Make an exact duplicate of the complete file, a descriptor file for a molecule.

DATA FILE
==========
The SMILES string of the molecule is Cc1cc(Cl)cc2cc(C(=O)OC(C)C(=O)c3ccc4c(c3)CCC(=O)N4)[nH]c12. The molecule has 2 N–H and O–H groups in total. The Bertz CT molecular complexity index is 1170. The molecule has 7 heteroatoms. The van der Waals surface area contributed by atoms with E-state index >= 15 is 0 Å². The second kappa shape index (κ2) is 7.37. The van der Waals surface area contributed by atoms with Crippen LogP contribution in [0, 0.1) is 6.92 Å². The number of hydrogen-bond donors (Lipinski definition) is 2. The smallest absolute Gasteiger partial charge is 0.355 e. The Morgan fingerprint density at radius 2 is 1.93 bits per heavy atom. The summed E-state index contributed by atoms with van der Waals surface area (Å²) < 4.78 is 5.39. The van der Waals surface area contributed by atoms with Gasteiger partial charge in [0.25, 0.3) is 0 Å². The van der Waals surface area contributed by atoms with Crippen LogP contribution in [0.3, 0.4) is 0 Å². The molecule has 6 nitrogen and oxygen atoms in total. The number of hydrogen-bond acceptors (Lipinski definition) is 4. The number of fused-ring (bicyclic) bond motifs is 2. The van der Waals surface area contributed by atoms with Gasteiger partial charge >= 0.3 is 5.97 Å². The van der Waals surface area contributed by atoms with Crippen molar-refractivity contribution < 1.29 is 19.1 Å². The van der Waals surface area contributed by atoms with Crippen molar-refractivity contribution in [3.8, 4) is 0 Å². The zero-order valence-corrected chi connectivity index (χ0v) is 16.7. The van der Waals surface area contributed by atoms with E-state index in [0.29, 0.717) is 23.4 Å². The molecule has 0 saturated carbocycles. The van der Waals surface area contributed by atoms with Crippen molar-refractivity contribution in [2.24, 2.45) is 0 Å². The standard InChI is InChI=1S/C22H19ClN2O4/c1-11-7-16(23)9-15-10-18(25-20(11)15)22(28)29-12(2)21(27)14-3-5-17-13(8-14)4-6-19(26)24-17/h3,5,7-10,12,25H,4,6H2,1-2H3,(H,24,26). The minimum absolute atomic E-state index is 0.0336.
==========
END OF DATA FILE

The SMILES string of the molecule is Cc1cc(Cl)cc2cc(C(=O)OC(C)C(=O)c3ccc4c(c3)CCC(=O)N4)[nH]c12. The molecule has 2 N–H and O–H groups in total. The Bertz CT molecular complexity index is 1170. The molecule has 7 heteroatoms. The van der Waals surface area contributed by atoms with E-state index >= 15 is 0 Å². The second kappa shape index (κ2) is 7.37. The van der Waals surface area contributed by atoms with Crippen LogP contribution in [0, 0.1) is 6.92 Å². The number of hydrogen-bond donors (Lipinski definition) is 2. The smallest absolute Gasteiger partial charge is 0.355 e. The Morgan fingerprint density at radius 2 is 1.93 bits per heavy atom. The summed E-state index contributed by atoms with van der Waals surface area (Å²) < 4.78 is 5.39. The van der Waals surface area contributed by atoms with Gasteiger partial charge in [0.25, 0.3) is 0 Å². The van der Waals surface area contributed by atoms with Crippen LogP contribution in [0.3, 0.4) is 0 Å². The molecule has 6 nitrogen and oxygen atoms in total. The number of hydrogen-bond acceptors (Lipinski definition) is 4. The number of fused-ring (bicyclic) bond motifs is 2. The van der Waals surface area contributed by atoms with Gasteiger partial charge >= 0.3 is 5.97 Å². The van der Waals surface area contributed by atoms with Crippen molar-refractivity contribution < 1.29 is 19.1 Å². The van der Waals surface area contributed by atoms with Crippen molar-refractivity contribution in [3.8, 4) is 0 Å². The zero-order valence-corrected chi connectivity index (χ0v) is 16.7. The van der Waals surface area contributed by atoms with E-state index in [0.29, 0.717) is 23.4 Å². The molecule has 0 saturated carbocycles. The van der Waals surface area contributed by atoms with Crippen molar-refractivity contribution in [2.24, 2.45) is 0 Å². The standard InChI is InChI=1S/C22H19ClN2O4/c1-11-7-16(23)9-15-10-18(25-20(11)15)22(28)29-12(2)21(27)14-3-5-17-13(8-14)4-6-19(26)24-17/h3,5,7-10,12,25H,4,6H2,1-2H3,(H,24,26). The minimum absolute atomic E-state index is 0.0336.